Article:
Monday 31 May 2021

Stefan Themerson, Gaberbocchus Press,

You need the passivity of the injured to read Stefan Themerson—a sharp knock on the head against a concrete wall while trying to drown a magpie, should do it. I have read several of his novels lately, but none so vivid as the afternoon I was lying in front of the stove with a pack of frozen peas on my head.

This is a burrowing man, semantically and frantically on the move, like Kafka, but prickly, fractal, aggressively eclectic, untender. He sharpens the relations between language and the sentient world with a fast-breeding subset of explanation, translation and definition. A Polish/French/English/Jewish interiority and seriousness. But there's a real concern somewhere underneath the self-absorption, for the human world and its asperities, the pauses in foreign lands which turn into a life, which translates into Semantic Poetry. 

A woman knits with sky-blue yarn. Oh my old woman/ who hath the tender/kindly qualities of a female parent.

A female parent. Sky-blue yarn. Everything borders on another substrate. All  immediacy is dismembered. A very male basso continuo of discriminations, reductions, expansions and ingenious points of view. Like a series of knocks to the head. Recessive, obscurely painful. Pushed to the edge of your tolerance, your patience, you no longer want to understand. You read for a while and close your eyes. 

Stefan Themerson and his partner Franciszka came from Poland to Paris to London in the first half of the twentieth century. They founded the Gaberbocchus Press—Gaberbocchus is latin for Jabberwocky—and published their friends and their kin, as small presses do.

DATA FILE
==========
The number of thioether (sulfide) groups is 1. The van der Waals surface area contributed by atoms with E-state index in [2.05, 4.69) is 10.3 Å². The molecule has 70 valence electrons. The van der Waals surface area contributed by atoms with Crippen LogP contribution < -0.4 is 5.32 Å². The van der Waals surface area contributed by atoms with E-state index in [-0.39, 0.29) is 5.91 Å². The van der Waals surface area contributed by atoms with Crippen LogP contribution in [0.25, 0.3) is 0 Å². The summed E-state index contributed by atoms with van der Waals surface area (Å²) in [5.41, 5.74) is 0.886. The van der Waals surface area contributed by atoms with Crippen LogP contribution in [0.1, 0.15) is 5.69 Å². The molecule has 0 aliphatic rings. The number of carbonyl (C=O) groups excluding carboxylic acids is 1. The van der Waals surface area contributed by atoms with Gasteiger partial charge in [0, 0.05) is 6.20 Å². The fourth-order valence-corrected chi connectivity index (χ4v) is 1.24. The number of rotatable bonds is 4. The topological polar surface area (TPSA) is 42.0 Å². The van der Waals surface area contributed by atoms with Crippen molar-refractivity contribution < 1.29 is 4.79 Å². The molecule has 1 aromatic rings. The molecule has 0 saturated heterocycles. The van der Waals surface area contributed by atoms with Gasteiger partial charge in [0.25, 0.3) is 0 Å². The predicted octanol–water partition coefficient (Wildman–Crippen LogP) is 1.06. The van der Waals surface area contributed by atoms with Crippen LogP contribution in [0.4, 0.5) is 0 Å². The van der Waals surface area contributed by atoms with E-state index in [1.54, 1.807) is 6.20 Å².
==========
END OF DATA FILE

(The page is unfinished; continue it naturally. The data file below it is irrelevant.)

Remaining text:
Gaberbocchus Press produced a Black Series, of which I have five in a box. Always a weakness for books in boxes. Franciszka Themerson did number three. The Way It Walks, a series of drawings, a little like Saul Steinberg, as well as an Unnecessary Supplement  'Especially Compiled for Those who like their Pictures to be Attended by a Discourse of Reason', quotations humorously applied to drawings, where we can see who the Themersons knew and were reading—Marcel Proust, Ludwig Wittgenstein, Gaston Bachelard, Aldous Huxley, Henri Bergson. Knowing people through what they read is un plaisir de choix. Clear because diagrammatic, and at the same time mocking, like the drawings. 

Man is the only creature on earth who tries to look into the inner life of another. 

Quoted by Gaston Bachelard in La Terre et les Rêveries du Repos.

Reading Stefan Themerson sets a whole new perspective on the slack parts of your day. Like the forty-minute stint in the doc's waiting room forced to listen to the radio ratcheting up an ode to dads heroically changing nappies, interspersed with requests for songs to make the sun come out. It was a cold, wet day. I was getting my ears cleaned, by the way.